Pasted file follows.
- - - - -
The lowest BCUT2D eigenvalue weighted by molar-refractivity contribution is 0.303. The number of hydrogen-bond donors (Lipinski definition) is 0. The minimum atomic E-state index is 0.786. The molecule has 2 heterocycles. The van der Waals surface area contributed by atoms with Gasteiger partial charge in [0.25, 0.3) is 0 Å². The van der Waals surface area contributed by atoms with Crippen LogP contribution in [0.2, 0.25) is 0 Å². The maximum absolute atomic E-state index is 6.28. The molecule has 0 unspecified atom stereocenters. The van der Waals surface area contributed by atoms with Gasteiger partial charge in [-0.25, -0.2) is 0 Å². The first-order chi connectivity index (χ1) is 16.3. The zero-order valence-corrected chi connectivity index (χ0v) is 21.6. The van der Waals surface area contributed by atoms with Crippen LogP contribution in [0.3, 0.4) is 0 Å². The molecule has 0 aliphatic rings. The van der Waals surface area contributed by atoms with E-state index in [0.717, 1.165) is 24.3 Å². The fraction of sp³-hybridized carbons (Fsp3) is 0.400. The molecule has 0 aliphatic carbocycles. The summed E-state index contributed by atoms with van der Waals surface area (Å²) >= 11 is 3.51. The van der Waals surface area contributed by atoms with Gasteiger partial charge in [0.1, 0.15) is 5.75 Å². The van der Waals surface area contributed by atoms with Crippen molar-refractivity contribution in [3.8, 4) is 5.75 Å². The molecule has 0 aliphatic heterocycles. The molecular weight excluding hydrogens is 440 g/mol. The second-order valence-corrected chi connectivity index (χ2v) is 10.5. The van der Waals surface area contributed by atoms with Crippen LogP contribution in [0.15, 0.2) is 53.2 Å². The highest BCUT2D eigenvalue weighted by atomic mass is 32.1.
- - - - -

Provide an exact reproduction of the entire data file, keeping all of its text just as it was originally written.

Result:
The lowest BCUT2D eigenvalue weighted by molar-refractivity contribution is 0.303. The number of hydrogen-bond donors (Lipinski definition) is 0. The minimum atomic E-state index is 0.786. The molecule has 2 heterocycles. The van der Waals surface area contributed by atoms with Gasteiger partial charge in [0.25, 0.3) is 0 Å². The van der Waals surface area contributed by atoms with Crippen LogP contribution in [0.2, 0.25) is 0 Å². The maximum absolute atomic E-state index is 6.28. The molecule has 0 unspecified atom stereocenters. The van der Waals surface area contributed by atoms with Gasteiger partial charge in [-0.25, -0.2) is 0 Å². The first-order chi connectivity index (χ1) is 16.3. The zero-order valence-corrected chi connectivity index (χ0v) is 21.6. The van der Waals surface area contributed by atoms with Crippen LogP contribution in [0.3, 0.4) is 0 Å². The molecule has 0 aliphatic rings. The van der Waals surface area contributed by atoms with E-state index in [0.717, 1.165) is 24.3 Å². The fraction of sp³-hybridized carbons (Fsp3) is 0.400. The molecule has 0 aliphatic carbocycles. The summed E-state index contributed by atoms with van der Waals surface area (Å²) >= 11 is 3.51. The van der Waals surface area contributed by atoms with Gasteiger partial charge in [0.1, 0.15) is 5.75 Å². The van der Waals surface area contributed by atoms with Crippen molar-refractivity contribution in [3.8, 4) is 5.75 Å². The molecule has 0 aliphatic heterocycles. The molecular weight excluding hydrogens is 440 g/mol. The second-order valence-corrected chi connectivity index (χ2v) is 10.5. The van der Waals surface area contributed by atoms with Crippen LogP contribution in [0.15, 0.2) is 53.2 Å². The highest BCUT2D eigenvalue weighted by atomic mass is 32.1.